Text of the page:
In Sweet Harmony: The 10 best performances at Newport Folk Festival 2016
The three days of peace, love, and music that is the Newport Folk Festival were graced by beautiful summer weather and another strong lineup, anchored by its Saturday and Sunday headliners, punk rock legend Patti Smith and blues rock stirrers Alabama Shakes. Those still laboring under the notion that Newport Folk is, well, predominantly filled with folk acts might be surprised to see how this venerable music fest — the oldest in the country — has reinvented itself in recent years. Festival organizer Jay Sweet’s definition of “folk” seems to have been expanded to cover just about anyone who plays really good music. If you happen to use an acoustic guitar to do so, all the better — but that clearly is no longer a requirement. Let’s not let a silly thing like genre stand in the way of putting together a stellar festival, shall we.
Here are the 10 best things we saw at this year’s festival. They may or may not be the 10 best sets of the weekend, for there were some very good moments we weren’t able to catch in a very busy three days, but they were the 10 best we saw and they were pretty damn good.
St. Paul and the Broken Bones
This was my first time catching this six-piece soul band out of Alabama, despite them having played Boston numerous times in the past, and they lived up to their reputation. Irrepressible front man Paul Janeway, clad in gray suit, red shirt, and black dress shoes encrusted with sequins, was a dancing dervish on stage Friday afternoon. He and his band blew through an 11-song set, drawn mostly from their debut album, Half The City, with a few new tracks off a forthcoming record due out in September and a Van Morrison cover thrown in. Janeway is an old-school soul man, full of sweat and passion, and if you weren’t on your feet and dancing with your own broken bones during this set, you may need to check your pulse.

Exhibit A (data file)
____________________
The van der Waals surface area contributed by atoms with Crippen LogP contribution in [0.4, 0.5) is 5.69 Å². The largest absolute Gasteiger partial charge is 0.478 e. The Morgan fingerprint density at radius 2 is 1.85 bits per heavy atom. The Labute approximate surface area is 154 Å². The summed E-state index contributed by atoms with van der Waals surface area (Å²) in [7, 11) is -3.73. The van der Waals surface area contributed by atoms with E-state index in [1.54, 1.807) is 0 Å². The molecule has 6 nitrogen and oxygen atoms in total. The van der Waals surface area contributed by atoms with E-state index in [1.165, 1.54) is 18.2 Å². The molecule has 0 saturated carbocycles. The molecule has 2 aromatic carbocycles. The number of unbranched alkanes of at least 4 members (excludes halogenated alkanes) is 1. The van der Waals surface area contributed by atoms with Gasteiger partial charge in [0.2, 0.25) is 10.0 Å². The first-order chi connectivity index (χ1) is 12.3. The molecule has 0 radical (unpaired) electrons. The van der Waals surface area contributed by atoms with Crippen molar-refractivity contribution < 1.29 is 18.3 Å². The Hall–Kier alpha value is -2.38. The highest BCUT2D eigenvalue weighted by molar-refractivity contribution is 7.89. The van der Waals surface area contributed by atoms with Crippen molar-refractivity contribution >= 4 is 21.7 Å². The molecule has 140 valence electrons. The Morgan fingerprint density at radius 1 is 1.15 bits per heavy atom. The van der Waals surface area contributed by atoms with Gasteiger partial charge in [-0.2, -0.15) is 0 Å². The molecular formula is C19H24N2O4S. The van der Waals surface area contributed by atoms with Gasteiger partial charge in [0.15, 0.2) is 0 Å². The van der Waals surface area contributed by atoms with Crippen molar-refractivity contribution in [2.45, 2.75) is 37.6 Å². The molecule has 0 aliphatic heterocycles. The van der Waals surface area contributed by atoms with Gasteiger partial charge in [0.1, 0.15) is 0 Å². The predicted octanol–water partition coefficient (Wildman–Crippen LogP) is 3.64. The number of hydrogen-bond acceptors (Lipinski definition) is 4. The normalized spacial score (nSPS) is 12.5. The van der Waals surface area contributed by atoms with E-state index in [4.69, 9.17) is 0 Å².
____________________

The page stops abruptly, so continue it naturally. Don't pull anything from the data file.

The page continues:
Matthew Logan Vasquez
When he was fronting Delta Spirit, he went by the shorter, simpler Matt Vasquez. But apparently Mr. Vasquez has gone all uppity on us, and because he’s a Solo Artist now thinks he can reinvent himself as Matthew Logan Vasquez. I do declare! However, his electric set — in both the literal and figurative sense — has earned him the right to use whatever moniker he chooses. This was one of the gems that Newport is always good for — an artist on one of the secondary stages, in the middle of the day, with little hype or fanfare, delivers a blistering set that carries the audience along with him. Vasquez seemed to be having a ball. He’s always been a demonstrative front man, and he was on fire as he burned through songs off his solo disc Solicitor Returns, as well as some well-chosen covers, including “I’m Walking” (the Fats Domino song that you know even if you don’t know you know… I’m walking, yes indeed, I’m talking…), “Many Rivers to Cross”, and “Angel From Montgomery.” Cape Cod’s own Parkington Sisters joined him for much of his set.